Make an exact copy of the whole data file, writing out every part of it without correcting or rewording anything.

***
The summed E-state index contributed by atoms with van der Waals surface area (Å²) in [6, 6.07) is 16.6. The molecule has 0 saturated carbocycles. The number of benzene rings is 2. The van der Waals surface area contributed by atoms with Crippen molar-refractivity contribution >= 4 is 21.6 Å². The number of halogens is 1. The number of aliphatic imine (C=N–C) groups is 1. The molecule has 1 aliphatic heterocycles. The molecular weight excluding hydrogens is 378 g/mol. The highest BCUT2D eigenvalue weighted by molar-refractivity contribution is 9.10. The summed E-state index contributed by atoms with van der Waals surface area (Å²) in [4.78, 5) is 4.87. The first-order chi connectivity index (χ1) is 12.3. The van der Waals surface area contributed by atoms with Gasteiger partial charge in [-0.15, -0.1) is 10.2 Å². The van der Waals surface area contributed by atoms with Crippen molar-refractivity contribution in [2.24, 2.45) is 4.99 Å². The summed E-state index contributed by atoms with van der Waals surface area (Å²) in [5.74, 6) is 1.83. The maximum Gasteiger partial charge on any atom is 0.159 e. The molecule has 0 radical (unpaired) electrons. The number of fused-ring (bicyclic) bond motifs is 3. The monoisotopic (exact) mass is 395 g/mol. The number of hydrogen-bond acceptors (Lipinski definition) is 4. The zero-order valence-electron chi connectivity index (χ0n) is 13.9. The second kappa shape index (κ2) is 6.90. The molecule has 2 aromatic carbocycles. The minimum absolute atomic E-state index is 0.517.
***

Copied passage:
The summed E-state index contributed by atoms with van der Waals surface area (Å²) in [6, 6.07) is 16.6. The molecule has 0 saturated carbocycles. The number of benzene rings is 2. The van der Waals surface area contributed by atoms with Crippen molar-refractivity contribution >= 4 is 21.6 Å². The number of halogens is 1. The number of aliphatic imine (C=N–C) groups is 1. The molecule has 1 aliphatic heterocycles. The molecular weight excluding hydrogens is 378 g/mol. The highest BCUT2D eigenvalue weighted by molar-refractivity contribution is 9.10. The summed E-state index contributed by atoms with van der Waals surface area (Å²) in [4.78, 5) is 4.87. The first-order chi connectivity index (χ1) is 12.3. The van der Waals surface area contributed by atoms with Gasteiger partial charge in [-0.15, -0.1) is 10.2 Å². The van der Waals surface area contributed by atoms with Crippen molar-refractivity contribution in [2.24, 2.45) is 4.99 Å². The summed E-state index contributed by atoms with van der Waals surface area (Å²) in [5.74, 6) is 1.83. The maximum Gasteiger partial charge on any atom is 0.159 e. The molecule has 0 radical (unpaired) electrons. The number of fused-ring (bicyclic) bond motifs is 3. The monoisotopic (exact) mass is 395 g/mol. The number of hydrogen-bond acceptors (Lipinski definition) is 4. The zero-order valence-electron chi connectivity index (χ0n) is 13.9. The second kappa shape index (κ2) is 6.90. The molecule has 2 aromatic carbocycles. The minimum absolute atomic E-state index is 0.517.